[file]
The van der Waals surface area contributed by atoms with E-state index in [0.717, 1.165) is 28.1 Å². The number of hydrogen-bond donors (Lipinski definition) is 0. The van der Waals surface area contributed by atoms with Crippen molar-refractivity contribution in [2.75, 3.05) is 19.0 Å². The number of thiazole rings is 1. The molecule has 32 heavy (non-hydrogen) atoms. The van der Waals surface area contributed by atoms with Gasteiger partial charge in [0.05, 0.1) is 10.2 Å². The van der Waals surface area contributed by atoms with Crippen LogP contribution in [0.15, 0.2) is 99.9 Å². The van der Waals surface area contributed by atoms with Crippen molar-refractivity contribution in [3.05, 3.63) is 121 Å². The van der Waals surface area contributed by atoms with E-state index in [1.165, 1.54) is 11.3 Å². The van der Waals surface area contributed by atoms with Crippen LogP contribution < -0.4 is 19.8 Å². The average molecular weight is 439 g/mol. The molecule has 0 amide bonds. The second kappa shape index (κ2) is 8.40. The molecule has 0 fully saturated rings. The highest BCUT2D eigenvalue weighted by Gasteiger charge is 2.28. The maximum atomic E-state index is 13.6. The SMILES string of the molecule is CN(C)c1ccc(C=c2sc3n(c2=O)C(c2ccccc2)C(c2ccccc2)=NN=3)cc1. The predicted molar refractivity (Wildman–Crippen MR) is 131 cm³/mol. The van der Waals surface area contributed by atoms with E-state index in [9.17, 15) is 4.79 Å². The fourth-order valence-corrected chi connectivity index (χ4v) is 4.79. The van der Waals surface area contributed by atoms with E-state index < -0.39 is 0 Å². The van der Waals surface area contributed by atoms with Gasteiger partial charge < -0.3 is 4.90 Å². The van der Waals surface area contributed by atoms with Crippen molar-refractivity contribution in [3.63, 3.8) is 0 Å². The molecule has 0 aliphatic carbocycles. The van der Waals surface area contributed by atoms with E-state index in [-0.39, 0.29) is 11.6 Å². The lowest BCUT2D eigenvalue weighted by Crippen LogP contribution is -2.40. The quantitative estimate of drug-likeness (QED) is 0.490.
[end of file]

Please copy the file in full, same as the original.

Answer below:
The van der Waals surface area contributed by atoms with E-state index in [0.717, 1.165) is 28.1 Å². The number of hydrogen-bond donors (Lipinski definition) is 0. The van der Waals surface area contributed by atoms with Crippen molar-refractivity contribution in [2.75, 3.05) is 19.0 Å². The number of thiazole rings is 1. The molecule has 32 heavy (non-hydrogen) atoms. The van der Waals surface area contributed by atoms with Gasteiger partial charge in [0.05, 0.1) is 10.2 Å². The van der Waals surface area contributed by atoms with Crippen LogP contribution in [0.15, 0.2) is 99.9 Å². The van der Waals surface area contributed by atoms with Crippen molar-refractivity contribution in [3.05, 3.63) is 121 Å². The van der Waals surface area contributed by atoms with E-state index in [1.165, 1.54) is 11.3 Å². The van der Waals surface area contributed by atoms with Crippen LogP contribution < -0.4 is 19.8 Å². The average molecular weight is 439 g/mol. The molecule has 0 amide bonds. The second kappa shape index (κ2) is 8.40. The molecule has 0 fully saturated rings. The highest BCUT2D eigenvalue weighted by Gasteiger charge is 2.28. The maximum atomic E-state index is 13.6. The SMILES string of the molecule is CN(C)c1ccc(C=c2sc3n(c2=O)C(c2ccccc2)C(c2ccccc2)=NN=3)cc1. The predicted molar refractivity (Wildman–Crippen MR) is 131 cm³/mol. The van der Waals surface area contributed by atoms with E-state index in [9.17, 15) is 4.79 Å². The fourth-order valence-corrected chi connectivity index (χ4v) is 4.79. The van der Waals surface area contributed by atoms with E-state index < -0.39 is 0 Å². The van der Waals surface area contributed by atoms with Gasteiger partial charge < -0.3 is 4.90 Å². The van der Waals surface area contributed by atoms with Crippen molar-refractivity contribution in [3.63, 3.8) is 0 Å². The molecule has 0 aliphatic carbocycles. The van der Waals surface area contributed by atoms with E-state index in [-0.39, 0.29) is 11.6 Å². The lowest BCUT2D eigenvalue weighted by Crippen LogP contribution is -2.40. The quantitative estimate of drug-likeness (QED) is 0.490.